Jaykumar Shankar inherited the art from his parents, Indra Prakash and Tara Devi, who were prolifc hand-painters. courtesy philippe calia

Shankar said that his family has been hand-painting photographs for six generations. In the nineteenth century, they were based on the banks of the river Sarayu—Shankar, a devout Hindu, said their proximity to Ayodhya, Ram’s mythical birthplace, lent his family’s work a certain “godliness.” All of the photographs of the religious organisation Radha Soami Satsang, he said, had been hand-painted by his family.

Shankar learnt the art of hand-painting from his parents, Indra Prakash and Tara Devi. He told me that his mother had developed her own interpretation of the photographs of the eighteenth-century ruler Tipu Sultan, and hand-painted around forty thousand photographs before she stopped pursuing the craft. “My parents also hand-painted pictures for the king of Bhutan and Hyderabad’s Nizam’s Palace. And then there was this image, of the 1971 war, hand-painted by my mother long back.” Their work had earned them enough recognition that the actor Amitabh Bachchan and the former prime minister Rajiv Gandhi met them, Shankar said with evident pride.

Allana told me that the practice of hand-painting has been pigeonholed as an older tradition. “There is no mass production of this particular art form, and the craft is considered very niche. While this historical tradition came in the nineteenth century, in the twentieth century, digital technologies replaced this traditional practice.” The advent of colour photography killed the demand for hand-painted photographs. Many hand-painters were driven to look for alternate sources of income, since the profession could not sustain them. When Shankar was growing up, there were only eight to ten hand-painters left in Delhi. He felt he was restricted both because of geography and the changing times.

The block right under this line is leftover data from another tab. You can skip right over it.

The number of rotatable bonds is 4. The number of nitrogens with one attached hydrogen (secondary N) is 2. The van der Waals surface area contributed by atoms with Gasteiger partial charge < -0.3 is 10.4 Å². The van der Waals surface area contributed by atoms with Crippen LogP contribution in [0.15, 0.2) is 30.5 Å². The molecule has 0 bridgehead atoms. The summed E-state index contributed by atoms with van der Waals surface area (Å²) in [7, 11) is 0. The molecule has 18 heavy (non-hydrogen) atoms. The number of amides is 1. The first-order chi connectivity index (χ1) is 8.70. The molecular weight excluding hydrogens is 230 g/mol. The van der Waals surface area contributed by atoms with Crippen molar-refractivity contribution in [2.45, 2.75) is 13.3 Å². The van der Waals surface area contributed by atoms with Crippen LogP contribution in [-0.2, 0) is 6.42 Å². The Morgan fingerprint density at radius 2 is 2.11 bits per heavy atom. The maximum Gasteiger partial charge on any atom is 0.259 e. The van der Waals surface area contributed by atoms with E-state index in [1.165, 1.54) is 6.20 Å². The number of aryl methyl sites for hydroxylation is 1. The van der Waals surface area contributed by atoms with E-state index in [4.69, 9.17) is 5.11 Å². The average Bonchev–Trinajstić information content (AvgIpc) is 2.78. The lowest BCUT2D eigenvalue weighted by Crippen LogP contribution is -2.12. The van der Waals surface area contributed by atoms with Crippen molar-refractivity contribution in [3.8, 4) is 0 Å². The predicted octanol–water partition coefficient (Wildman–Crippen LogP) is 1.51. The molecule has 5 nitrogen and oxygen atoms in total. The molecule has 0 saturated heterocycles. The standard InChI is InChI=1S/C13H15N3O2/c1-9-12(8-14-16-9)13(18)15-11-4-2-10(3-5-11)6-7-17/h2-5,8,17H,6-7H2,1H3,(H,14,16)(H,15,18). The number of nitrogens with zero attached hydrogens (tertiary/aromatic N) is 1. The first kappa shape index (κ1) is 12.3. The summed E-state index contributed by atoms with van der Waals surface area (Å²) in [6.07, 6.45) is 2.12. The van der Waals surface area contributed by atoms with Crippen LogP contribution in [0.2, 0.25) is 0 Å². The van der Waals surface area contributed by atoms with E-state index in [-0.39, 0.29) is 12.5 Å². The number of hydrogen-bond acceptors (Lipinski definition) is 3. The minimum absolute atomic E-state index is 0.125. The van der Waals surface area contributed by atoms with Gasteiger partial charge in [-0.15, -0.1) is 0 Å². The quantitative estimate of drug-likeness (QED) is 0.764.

Allana first came across Shankar’s work while making a film on hand-painting, in 2001, through Mahatta, a studio in Delhi’s Connaught Place that had many of Indra Prakash’s photographs. After getting to know Shankar, he put him in touch with Yogananthan in 2015. Yogananthan’s A Myth of Two Souls was a photographic project inspired by the Ramayana, providing a modern retelling of the story using hand-painted photographs. “I was interested by the concept of journey in time,” Yogananthan told me over email. “Colours are fundamental in the way we read photographs, they influence how we read them. The idea behind the series was to mix classic color photographs with hand-painted photographs in order to confuse the viewer. Is he looking [at] photographs of today’s India or from the past?”

As the scope of the art form continues to be restricted, Allana and Dewan have made active attempts to chronicle this part of India’s visual history. Shankar and Yogananthan have been instrumental in reviving it over the past few decades. Allana told me that, “as a practice, hand-painting is at the cusp of fading altogether.” Yogananthan was more optimistic. “Hand-painting has a great potential and many contemporary artists are revisiting or using old techniques,” he said. “The trick is to do so not out of pure nostalgia, but to bring something new to the tradition.”